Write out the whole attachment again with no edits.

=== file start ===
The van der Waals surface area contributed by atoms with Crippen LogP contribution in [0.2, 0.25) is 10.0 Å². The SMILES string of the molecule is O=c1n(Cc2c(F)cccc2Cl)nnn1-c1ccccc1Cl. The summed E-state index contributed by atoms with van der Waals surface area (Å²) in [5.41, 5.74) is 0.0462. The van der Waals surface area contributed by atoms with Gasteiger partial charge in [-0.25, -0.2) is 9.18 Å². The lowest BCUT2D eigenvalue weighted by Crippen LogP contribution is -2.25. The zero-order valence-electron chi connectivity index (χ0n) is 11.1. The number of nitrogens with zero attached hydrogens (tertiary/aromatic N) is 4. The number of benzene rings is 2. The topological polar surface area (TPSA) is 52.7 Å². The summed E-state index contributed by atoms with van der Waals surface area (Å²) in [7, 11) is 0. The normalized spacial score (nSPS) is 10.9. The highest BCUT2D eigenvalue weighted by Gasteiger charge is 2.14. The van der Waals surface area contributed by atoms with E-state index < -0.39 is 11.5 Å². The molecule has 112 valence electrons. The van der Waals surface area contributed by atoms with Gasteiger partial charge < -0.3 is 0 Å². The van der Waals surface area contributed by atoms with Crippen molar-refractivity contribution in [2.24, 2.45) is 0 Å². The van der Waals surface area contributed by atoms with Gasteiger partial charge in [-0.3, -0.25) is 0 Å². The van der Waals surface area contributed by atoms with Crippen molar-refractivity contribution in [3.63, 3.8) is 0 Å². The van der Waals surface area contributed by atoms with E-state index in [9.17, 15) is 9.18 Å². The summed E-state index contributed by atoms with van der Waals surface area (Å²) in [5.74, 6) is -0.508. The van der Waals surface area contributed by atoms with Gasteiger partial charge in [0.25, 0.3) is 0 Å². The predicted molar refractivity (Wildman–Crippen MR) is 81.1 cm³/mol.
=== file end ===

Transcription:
The van der Waals surface area contributed by atoms with Crippen LogP contribution in [0.2, 0.25) is 10.0 Å². The SMILES string of the molecule is O=c1n(Cc2c(F)cccc2Cl)nnn1-c1ccccc1Cl. The summed E-state index contributed by atoms with van der Waals surface area (Å²) in [5.41, 5.74) is 0.0462. The van der Waals surface area contributed by atoms with Gasteiger partial charge in [-0.25, -0.2) is 9.18 Å². The lowest BCUT2D eigenvalue weighted by Crippen LogP contribution is -2.25. The zero-order valence-electron chi connectivity index (χ0n) is 11.1. The number of nitrogens with zero attached hydrogens (tertiary/aromatic N) is 4. The number of benzene rings is 2. The topological polar surface area (TPSA) is 52.7 Å². The summed E-state index contributed by atoms with van der Waals surface area (Å²) in [7, 11) is 0. The normalized spacial score (nSPS) is 10.9. The highest BCUT2D eigenvalue weighted by Gasteiger charge is 2.14. The van der Waals surface area contributed by atoms with E-state index < -0.39 is 11.5 Å². The molecule has 112 valence electrons. The van der Waals surface area contributed by atoms with Gasteiger partial charge < -0.3 is 0 Å². The van der Waals surface area contributed by atoms with Crippen molar-refractivity contribution in [2.24, 2.45) is 0 Å². The van der Waals surface area contributed by atoms with Gasteiger partial charge in [-0.3, -0.25) is 0 Å². The van der Waals surface area contributed by atoms with Crippen molar-refractivity contribution in [3.63, 3.8) is 0 Å². The van der Waals surface area contributed by atoms with E-state index in [9.17, 15) is 9.18 Å². The summed E-state index contributed by atoms with van der Waals surface area (Å²) in [5.74, 6) is -0.508. The van der Waals surface area contributed by atoms with Gasteiger partial charge in [0.25, 0.3) is 0 Å². The predicted molar refractivity (Wildman–Crippen MR) is 81.1 cm³/mol.